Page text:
Format

Send to

Choose Destination
J Pharmacol Exp Ther. 2001 Apr;297(1):403-9.

A 5-HT(7) receptor-mediated depolarization in the anterodorsal thalamus. II. Involvement of the hyperpolarization-activated current I(h).

Author information

1
Department of Psychiatry and Behavioral Neurosciences, Wayne State University School of Medicine, Detroit, MI 48201, USA.

Abstract

Previous studies have shown that 5-hydroxytryptamine (5-HT) can modulate the hyperpolarization-activated nonselective cation current (I(h)) to elicit a membrane depolarization in neurons. However, the receptor subtype involved in this response remains controversial. In the accompanying study, we have identified a 5-HT7 receptor-mediated depolarization in the anterodorsal nucleus of the thalamus (ADn). In the present study, we have examined the possible role of I(h) in mediating this 5-HT7 receptor-mediated depolarization. We used the blind tight-seal patch clamp technique to examine the ability of 5-HT to modulate I(h) in the ADn. We found that 5-HT induced a shift in the voltage dependence of I(h) to more depolarized potentials. The pharmacology of the receptor mediating this effect was consistent with that of a 5-HT7 receptor. Since the 5-HT7 receptor is coupled positively to adenylate cyclase, we examined the cAMP dependence of the 5-HT-induced modulation of I(h). Intracellular addition of cAMP mimicked and occluded the 5-HT response. Conversely, in the presence of the protein kinase inhibitors H-8 and staurosporine, ADn neurons still expressed a 5-HT-induced shift in the voltage dependence of I(h). These results suggest that 5-HT regulates I(h) in the ADn through a cAMP-dependent but protein kinase A (PKA)-independent mechanism. To determine the contribution of I(h) to the 5-HT7 receptor-mediated depolarization, we used the selective I(h) blocker ZD7288. This compound greatly reduced the depolarizing response elicited by activation of 5-HT7 receptors. We conclude that 5-HT7 receptors depolarize ADn neurons primarily by increasing I(h) through a cAMP-dependent, PKA-independent mechanism.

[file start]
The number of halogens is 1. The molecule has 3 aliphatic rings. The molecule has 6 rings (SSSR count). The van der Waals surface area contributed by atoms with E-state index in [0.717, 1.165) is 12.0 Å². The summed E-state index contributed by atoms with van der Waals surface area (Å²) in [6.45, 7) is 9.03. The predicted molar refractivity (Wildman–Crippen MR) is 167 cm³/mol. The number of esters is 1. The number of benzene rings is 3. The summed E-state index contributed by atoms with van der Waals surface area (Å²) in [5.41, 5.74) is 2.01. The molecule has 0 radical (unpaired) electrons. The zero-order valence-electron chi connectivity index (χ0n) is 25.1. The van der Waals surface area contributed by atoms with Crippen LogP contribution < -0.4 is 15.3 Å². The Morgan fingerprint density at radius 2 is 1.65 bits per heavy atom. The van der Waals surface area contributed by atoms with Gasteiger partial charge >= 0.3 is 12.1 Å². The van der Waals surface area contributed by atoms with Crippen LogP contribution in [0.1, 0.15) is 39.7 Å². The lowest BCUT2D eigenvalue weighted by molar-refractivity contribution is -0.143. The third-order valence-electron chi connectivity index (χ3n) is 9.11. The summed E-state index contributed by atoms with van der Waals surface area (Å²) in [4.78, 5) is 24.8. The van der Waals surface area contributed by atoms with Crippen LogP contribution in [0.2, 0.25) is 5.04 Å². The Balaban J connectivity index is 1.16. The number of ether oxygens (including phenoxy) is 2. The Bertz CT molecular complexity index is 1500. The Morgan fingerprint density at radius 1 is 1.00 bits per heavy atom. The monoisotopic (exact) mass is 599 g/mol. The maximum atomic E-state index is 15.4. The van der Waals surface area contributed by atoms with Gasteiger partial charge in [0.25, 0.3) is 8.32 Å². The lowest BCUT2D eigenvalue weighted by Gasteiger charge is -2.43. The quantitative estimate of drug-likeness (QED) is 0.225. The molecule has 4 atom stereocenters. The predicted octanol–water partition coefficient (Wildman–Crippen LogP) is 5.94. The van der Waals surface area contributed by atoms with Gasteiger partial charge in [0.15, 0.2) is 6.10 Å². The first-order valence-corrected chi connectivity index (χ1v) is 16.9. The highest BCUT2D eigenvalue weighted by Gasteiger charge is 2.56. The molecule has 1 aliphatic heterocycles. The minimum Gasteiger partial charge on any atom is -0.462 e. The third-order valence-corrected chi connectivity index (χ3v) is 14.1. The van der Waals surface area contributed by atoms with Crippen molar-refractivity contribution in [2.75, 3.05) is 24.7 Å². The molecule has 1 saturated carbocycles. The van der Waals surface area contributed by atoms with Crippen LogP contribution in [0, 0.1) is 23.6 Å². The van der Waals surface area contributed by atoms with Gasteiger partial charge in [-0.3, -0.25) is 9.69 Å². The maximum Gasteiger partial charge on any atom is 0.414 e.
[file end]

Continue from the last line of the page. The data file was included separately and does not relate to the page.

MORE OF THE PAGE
PMID:
11259569
[Indexed for MEDLINE]
Free full text

Supplemental Content

Full text links

Icon for HighWire
Loading ...
Support Center